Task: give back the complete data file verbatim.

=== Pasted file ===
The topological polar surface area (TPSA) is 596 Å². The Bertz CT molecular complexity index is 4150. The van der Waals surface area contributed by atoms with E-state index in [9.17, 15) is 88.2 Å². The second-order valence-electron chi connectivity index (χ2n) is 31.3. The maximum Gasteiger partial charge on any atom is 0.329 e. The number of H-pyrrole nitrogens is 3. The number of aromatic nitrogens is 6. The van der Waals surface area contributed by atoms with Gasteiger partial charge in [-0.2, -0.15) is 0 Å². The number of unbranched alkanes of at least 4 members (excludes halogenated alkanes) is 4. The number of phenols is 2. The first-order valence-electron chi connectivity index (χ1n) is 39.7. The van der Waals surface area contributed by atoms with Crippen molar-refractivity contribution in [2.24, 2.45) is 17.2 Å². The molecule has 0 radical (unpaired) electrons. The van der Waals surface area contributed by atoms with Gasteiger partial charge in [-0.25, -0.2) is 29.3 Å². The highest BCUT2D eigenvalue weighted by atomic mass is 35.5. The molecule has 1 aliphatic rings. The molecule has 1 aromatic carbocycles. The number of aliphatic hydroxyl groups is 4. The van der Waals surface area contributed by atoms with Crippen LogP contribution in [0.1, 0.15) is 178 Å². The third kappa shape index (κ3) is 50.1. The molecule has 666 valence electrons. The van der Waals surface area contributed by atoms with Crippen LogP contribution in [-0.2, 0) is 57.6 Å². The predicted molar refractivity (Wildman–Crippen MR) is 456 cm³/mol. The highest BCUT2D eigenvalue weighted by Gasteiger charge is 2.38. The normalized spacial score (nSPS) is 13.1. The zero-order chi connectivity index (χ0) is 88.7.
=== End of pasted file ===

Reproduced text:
The topological polar surface area (TPSA) is 596 Å². The Bertz CT molecular complexity index is 4150. The van der Waals surface area contributed by atoms with E-state index in [9.17, 15) is 88.2 Å². The second-order valence-electron chi connectivity index (χ2n) is 31.3. The maximum Gasteiger partial charge on any atom is 0.329 e. The number of H-pyrrole nitrogens is 3. The number of aromatic nitrogens is 6. The van der Waals surface area contributed by atoms with Gasteiger partial charge in [-0.2, -0.15) is 0 Å². The number of unbranched alkanes of at least 4 members (excludes halogenated alkanes) is 4. The number of phenols is 2. The first-order valence-electron chi connectivity index (χ1n) is 39.7. The van der Waals surface area contributed by atoms with Crippen molar-refractivity contribution in [2.24, 2.45) is 17.2 Å². The molecule has 0 radical (unpaired) electrons. The van der Waals surface area contributed by atoms with Gasteiger partial charge in [-0.25, -0.2) is 29.3 Å². The highest BCUT2D eigenvalue weighted by atomic mass is 35.5. The molecule has 1 aliphatic rings. The molecule has 1 aromatic carbocycles. The number of aliphatic hydroxyl groups is 4. The van der Waals surface area contributed by atoms with Crippen LogP contribution in [0.1, 0.15) is 178 Å². The third kappa shape index (κ3) is 50.1. The molecule has 666 valence electrons. The van der Waals surface area contributed by atoms with Crippen LogP contribution in [-0.2, 0) is 57.6 Å². The predicted molar refractivity (Wildman–Crippen MR) is 456 cm³/mol. The highest BCUT2D eigenvalue weighted by Gasteiger charge is 2.38. The normalized spacial score (nSPS) is 13.1. The zero-order chi connectivity index (χ0) is 88.7.